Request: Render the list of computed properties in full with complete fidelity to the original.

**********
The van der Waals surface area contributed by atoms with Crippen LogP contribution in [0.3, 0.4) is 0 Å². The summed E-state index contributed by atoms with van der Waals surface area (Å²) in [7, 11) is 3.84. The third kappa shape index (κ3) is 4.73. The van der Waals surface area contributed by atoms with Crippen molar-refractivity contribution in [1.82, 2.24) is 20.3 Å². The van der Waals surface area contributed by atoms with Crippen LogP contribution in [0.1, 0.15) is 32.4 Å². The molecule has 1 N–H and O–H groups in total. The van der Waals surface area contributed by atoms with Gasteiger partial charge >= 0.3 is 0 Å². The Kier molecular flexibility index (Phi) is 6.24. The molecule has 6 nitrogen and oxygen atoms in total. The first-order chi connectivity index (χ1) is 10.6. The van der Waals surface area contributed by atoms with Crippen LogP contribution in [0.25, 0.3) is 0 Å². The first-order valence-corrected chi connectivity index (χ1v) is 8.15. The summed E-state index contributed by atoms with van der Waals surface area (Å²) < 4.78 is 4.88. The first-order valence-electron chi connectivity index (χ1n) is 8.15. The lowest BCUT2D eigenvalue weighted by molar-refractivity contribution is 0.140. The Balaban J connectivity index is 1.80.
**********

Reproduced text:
The van der Waals surface area contributed by atoms with Crippen LogP contribution in [0.3, 0.4) is 0 Å². The summed E-state index contributed by atoms with van der Waals surface area (Å²) in [7, 11) is 3.84. The third kappa shape index (κ3) is 4.73. The van der Waals surface area contributed by atoms with Crippen molar-refractivity contribution in [1.82, 2.24) is 20.3 Å². The van der Waals surface area contributed by atoms with Crippen LogP contribution in [0.1, 0.15) is 32.4 Å². The molecule has 1 N–H and O–H groups in total. The van der Waals surface area contributed by atoms with Gasteiger partial charge >= 0.3 is 0 Å². The Kier molecular flexibility index (Phi) is 6.24. The molecule has 6 nitrogen and oxygen atoms in total. The first-order chi connectivity index (χ1) is 10.6. The van der Waals surface area contributed by atoms with Crippen LogP contribution in [0.25, 0.3) is 0 Å². The first-order valence-corrected chi connectivity index (χ1v) is 8.15. The summed E-state index contributed by atoms with van der Waals surface area (Å²) < 4.78 is 4.88. The first-order valence-electron chi connectivity index (χ1n) is 8.15. The lowest BCUT2D eigenvalue weighted by molar-refractivity contribution is 0.140. The Balaban J connectivity index is 1.80.